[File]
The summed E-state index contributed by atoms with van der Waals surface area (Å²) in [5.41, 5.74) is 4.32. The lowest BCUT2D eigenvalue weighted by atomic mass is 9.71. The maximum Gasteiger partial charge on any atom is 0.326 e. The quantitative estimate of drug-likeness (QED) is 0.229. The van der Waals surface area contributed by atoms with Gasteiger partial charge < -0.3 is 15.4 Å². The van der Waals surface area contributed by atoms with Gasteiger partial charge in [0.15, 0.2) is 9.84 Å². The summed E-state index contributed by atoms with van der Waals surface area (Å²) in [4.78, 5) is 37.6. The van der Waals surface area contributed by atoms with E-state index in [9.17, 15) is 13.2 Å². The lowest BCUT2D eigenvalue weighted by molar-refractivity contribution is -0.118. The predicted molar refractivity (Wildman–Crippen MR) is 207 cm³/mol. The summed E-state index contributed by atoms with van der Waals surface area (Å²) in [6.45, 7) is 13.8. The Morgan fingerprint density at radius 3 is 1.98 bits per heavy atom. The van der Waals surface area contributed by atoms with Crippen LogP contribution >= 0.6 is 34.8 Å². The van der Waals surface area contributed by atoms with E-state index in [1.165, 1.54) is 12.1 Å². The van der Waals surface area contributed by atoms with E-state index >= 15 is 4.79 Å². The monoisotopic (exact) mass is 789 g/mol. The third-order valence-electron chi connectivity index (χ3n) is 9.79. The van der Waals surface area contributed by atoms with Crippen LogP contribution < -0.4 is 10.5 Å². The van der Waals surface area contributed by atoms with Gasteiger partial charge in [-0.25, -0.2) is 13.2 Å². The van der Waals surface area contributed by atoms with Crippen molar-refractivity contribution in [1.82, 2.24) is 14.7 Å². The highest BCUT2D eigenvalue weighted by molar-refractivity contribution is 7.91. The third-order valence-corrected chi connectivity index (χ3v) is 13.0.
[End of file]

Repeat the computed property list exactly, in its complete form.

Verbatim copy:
The summed E-state index contributed by atoms with van der Waals surface area (Å²) in [5.41, 5.74) is 4.32. The lowest BCUT2D eigenvalue weighted by atomic mass is 9.71. The maximum Gasteiger partial charge on any atom is 0.326 e. The quantitative estimate of drug-likeness (QED) is 0.229. The van der Waals surface area contributed by atoms with Gasteiger partial charge < -0.3 is 15.4 Å². The van der Waals surface area contributed by atoms with Gasteiger partial charge in [0.15, 0.2) is 9.84 Å². The summed E-state index contributed by atoms with van der Waals surface area (Å²) in [4.78, 5) is 37.6. The van der Waals surface area contributed by atoms with E-state index in [9.17, 15) is 13.2 Å². The lowest BCUT2D eigenvalue weighted by molar-refractivity contribution is -0.118. The predicted molar refractivity (Wildman–Crippen MR) is 207 cm³/mol. The summed E-state index contributed by atoms with van der Waals surface area (Å²) in [6.45, 7) is 13.8. The Morgan fingerprint density at radius 3 is 1.98 bits per heavy atom. The van der Waals surface area contributed by atoms with Crippen LogP contribution >= 0.6 is 34.8 Å². The van der Waals surface area contributed by atoms with E-state index in [1.165, 1.54) is 12.1 Å². The van der Waals surface area contributed by atoms with E-state index >= 15 is 4.79 Å². The monoisotopic (exact) mass is 789 g/mol. The third-order valence-electron chi connectivity index (χ3n) is 9.79. The van der Waals surface area contributed by atoms with Crippen LogP contribution < -0.4 is 10.5 Å². The van der Waals surface area contributed by atoms with Gasteiger partial charge in [-0.25, -0.2) is 13.2 Å². The van der Waals surface area contributed by atoms with Crippen molar-refractivity contribution in [1.82, 2.24) is 14.7 Å². The highest BCUT2D eigenvalue weighted by molar-refractivity contribution is 7.91. The third-order valence-corrected chi connectivity index (χ3v) is 13.0.